For all you living on a calorically restricted diet, it turns out that you may be doing more than extending your lifespan—you may also be improving your mental clarity and wakefulness.
This revelation isn't a huge surprise to me. Several years ago I used to fast on a regular basis. The first couple of days were awful, but I remember feeling uncharacteristically alert and energetic as the fast went on. I could never account for this increase in brain power, but scientists at Washington University in St. Louis may have finally uncovered the mechanism behind this phenomenon.
New research in fruit flies suggests that hunger may provide a way to stay awake without feeling groggy or mentally challenged. It turns out that the need for nourishment pushes aside the need for sleep. While experimenting on fruit flies, the researchers discovered that starvation nearly tripled the amount of time they could survive without sleep.
What they found was that the ability to resist the effects of sleep loss was linked to a protein that helps the fruit fly brain manage its storage and use of lipids, a class of molecules that includes fats such as cholesterol and fat-soluble vitamins such as vitamins A and D.
"The major drugs we have to either put people to sleep or keep them awake are all targeted to a small number of pathways in the brain, all of them having to do with neurotransmission," says Paul Shaw, PhD, assistant professor of neurobiology and anatomy. "Modifying lipid processing with drugs may provide us with a new way of tackling sleep problems that is more effective or has fewer side effects."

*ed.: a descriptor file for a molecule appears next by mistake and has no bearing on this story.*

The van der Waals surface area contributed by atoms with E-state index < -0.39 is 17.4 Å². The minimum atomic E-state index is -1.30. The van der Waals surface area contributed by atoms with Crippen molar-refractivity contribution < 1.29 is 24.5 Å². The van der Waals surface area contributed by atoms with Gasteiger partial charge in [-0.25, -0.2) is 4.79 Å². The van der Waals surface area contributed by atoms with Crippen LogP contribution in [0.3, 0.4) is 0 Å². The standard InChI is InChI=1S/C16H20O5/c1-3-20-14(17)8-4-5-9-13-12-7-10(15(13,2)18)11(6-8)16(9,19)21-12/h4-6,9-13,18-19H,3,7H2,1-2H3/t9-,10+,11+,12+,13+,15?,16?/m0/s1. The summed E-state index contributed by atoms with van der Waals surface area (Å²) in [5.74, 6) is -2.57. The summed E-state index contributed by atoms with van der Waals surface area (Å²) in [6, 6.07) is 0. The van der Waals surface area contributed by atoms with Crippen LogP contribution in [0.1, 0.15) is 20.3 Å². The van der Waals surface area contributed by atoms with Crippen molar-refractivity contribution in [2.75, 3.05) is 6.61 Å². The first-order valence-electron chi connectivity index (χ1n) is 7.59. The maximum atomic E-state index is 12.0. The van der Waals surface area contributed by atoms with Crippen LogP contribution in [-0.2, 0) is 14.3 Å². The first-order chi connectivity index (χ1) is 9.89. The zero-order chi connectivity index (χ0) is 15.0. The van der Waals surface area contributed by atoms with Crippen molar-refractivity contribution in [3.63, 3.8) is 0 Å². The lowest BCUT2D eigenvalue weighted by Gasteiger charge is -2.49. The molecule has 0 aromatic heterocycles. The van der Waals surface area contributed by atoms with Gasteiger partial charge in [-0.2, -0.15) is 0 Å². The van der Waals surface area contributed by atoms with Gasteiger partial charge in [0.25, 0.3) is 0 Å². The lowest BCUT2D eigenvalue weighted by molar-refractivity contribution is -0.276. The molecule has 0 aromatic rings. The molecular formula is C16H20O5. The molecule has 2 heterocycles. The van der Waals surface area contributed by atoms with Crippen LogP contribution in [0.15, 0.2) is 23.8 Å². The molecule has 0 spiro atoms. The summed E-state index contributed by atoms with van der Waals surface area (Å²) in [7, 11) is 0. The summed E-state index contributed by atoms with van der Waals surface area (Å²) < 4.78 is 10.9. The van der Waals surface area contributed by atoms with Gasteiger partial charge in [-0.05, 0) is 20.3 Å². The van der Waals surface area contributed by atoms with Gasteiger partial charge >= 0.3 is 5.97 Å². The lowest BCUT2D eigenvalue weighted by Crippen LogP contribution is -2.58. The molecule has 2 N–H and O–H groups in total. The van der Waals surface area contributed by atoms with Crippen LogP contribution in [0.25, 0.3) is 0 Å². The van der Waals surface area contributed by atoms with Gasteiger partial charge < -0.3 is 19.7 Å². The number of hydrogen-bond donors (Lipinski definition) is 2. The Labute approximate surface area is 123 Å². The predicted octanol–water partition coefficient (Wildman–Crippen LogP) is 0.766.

Scientists have long known that there is a complex relationship between sleep and dietary metabolism. Inadequate sleep results in obesity and contributes to the development of diabetes and coronary disease. But until now, no one had connected genes linked to lipids with regulation of the need for sleep; the results fit into a growing awareness that organisms use lipids for much more than energy storage.
"It's becoming apparent that fats serve as signaling molecules in a number of contexts. If you identify the appropriate lipids involved in sleep regulation and figure out how to control them, you may be able to decrease suffering associated with loss of sleep or the need to stay awake," says Clay Semenkovich, MD, a Washington University lipid expert not directly involved in the study.
Shaw uses fruit flies as models for sleep's effects in higher organisms. He has proven that flies enter a state comparable to sleep, showing that they have periods of inactivity where greater stimulation is required to rouse them. Like humans, flies deprived of sleep one day will try to make up for it by sleeping more the next day—what's called sleep debt. Sleep-deprived flies also perform poorly on a simple test of learning ability.
Scientists tested the starving, sleepless flies for two markers of sleep debt: an enzyme in saliva and the flies' ability to learn to associate a light with an unpleasant stimulus. Both tests showed that the starving flies were not getting sleepy.
Studies in other labs have shown that starvation or, in the case of human volunteers, fasting leads to less sleep. More recent research has also shown that starvation can change the activity levels of genes that manage storage and use of lipids.
"From an evolutionary perspective, this makes sense," says Matt Thimgan, PhD, a postdoctoral research associate. "If you're starving, you want to make sure you're on the top of your game cognitively, to improve your chances of finding food rather than becoming food for someone else."